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Private Herbert Francis Burden, 1st Battalion, the Northumberland Fusiliers

July 21, 2018

 

Remembering the Fallen:  on this day in 1915, Private Herbert Francis Burden, 1st Battalion, the Northumberland Fusiliers, was executed at Vlamertinghe Camp in the Ypres Salient. 

He is one of over three hundred British and Commonwealth soldiers who were executed by firing squad during the Great War, most of them charged with desertion.  His court martial lasted twenty minutes, he was given the right to legal representation but not the right to appeal, neither was he given a medical examination, and he was not requested to be present at his own trial.  In 2006, after a fifteen-year campaign, he was pardoned along with three hundred and five others.  It is Private Burden’s likeness which was used for the statue at the Shot At Dawn memorial in the National Memorial Arboretum near Alrewas, in Staffordshire. 

Private Burden, from Catford in London, had joined the Queen's Own Royal West Kent Regiment in 1913, when he was fifteen years old, and at some point after the outbreak of the Great War he transferred to the Northumberland Fusiliers.  His company commander referred to him as being of “inferior physique” - recruiters accepted under-age boys who could either pass for older or looked strong enough to fight, and while many showed the physical and mental capabilities required, this does not appear to have been true in Private Burden’s case.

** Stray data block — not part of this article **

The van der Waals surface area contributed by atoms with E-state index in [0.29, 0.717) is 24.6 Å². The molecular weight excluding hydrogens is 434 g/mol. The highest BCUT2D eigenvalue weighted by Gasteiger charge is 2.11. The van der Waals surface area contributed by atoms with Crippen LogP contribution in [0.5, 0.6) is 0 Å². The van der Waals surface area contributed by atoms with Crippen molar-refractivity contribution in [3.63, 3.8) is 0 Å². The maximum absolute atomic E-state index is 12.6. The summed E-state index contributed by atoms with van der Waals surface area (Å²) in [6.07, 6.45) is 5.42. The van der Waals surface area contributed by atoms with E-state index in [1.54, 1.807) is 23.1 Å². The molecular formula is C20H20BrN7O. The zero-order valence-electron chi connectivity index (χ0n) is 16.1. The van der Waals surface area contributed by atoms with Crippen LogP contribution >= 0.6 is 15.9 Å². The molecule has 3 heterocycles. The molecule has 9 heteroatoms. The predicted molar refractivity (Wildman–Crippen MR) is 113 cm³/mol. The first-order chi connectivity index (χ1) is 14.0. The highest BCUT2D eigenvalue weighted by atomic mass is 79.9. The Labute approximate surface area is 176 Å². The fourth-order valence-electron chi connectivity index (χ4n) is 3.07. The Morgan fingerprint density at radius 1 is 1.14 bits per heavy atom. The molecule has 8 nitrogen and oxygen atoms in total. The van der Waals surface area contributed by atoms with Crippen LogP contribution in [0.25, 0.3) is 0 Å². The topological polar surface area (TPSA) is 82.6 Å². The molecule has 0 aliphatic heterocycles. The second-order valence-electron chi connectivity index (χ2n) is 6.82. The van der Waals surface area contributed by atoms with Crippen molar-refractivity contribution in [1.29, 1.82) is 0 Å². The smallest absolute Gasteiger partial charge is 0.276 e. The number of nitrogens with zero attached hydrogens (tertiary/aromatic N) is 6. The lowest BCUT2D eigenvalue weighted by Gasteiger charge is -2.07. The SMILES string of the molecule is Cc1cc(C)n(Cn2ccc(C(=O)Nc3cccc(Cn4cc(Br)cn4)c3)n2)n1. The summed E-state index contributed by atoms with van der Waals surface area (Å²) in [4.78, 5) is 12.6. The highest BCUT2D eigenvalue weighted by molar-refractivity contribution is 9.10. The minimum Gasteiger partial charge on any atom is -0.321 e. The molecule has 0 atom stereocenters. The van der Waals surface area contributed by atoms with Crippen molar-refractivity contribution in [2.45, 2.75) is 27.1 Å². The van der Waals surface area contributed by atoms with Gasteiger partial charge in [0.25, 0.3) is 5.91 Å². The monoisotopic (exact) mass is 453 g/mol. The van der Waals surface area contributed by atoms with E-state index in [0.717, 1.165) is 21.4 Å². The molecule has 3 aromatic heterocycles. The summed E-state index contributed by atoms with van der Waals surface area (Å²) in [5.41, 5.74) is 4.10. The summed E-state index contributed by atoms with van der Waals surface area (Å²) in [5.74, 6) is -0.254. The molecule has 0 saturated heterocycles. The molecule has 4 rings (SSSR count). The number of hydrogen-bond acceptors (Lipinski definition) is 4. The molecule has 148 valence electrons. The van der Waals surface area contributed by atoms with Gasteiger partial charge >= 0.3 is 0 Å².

In the middle of June, 1915, Private Burden reported sick and spent eleven days in hospital (the cause is unknown);  on his return, despite appearing still quite ill, he was assigned to a work party ordered to dig out trenches.  On hearing that the brother of a close friend had been killed, he sought out his friend to console him, and when asked about it stated that he had received permission from an officer, who was not subsequently questioned.  His battalion had been so depleted that there was no-one who knew him well enough to provide a character reference, and his record showed that he had been absent before for short periods.  Although morale in his battalion was high and it was acknowledged that an execution was not necessary as a deterrent, he was found guilty of desertion and sentenced to be executed.  Junior officers on court-martial panels were required to give their opinions first, many chose not to go against the opinion of the senior officer who had preferred the charges, so sentence of death was often passed by the junior officer and confirmed by his superiors. 

Private Burden was executed by firing squad at dawn three days after his trial, at the age of seventeen, an age at which he was too young to have even been on active service.

 

 

 

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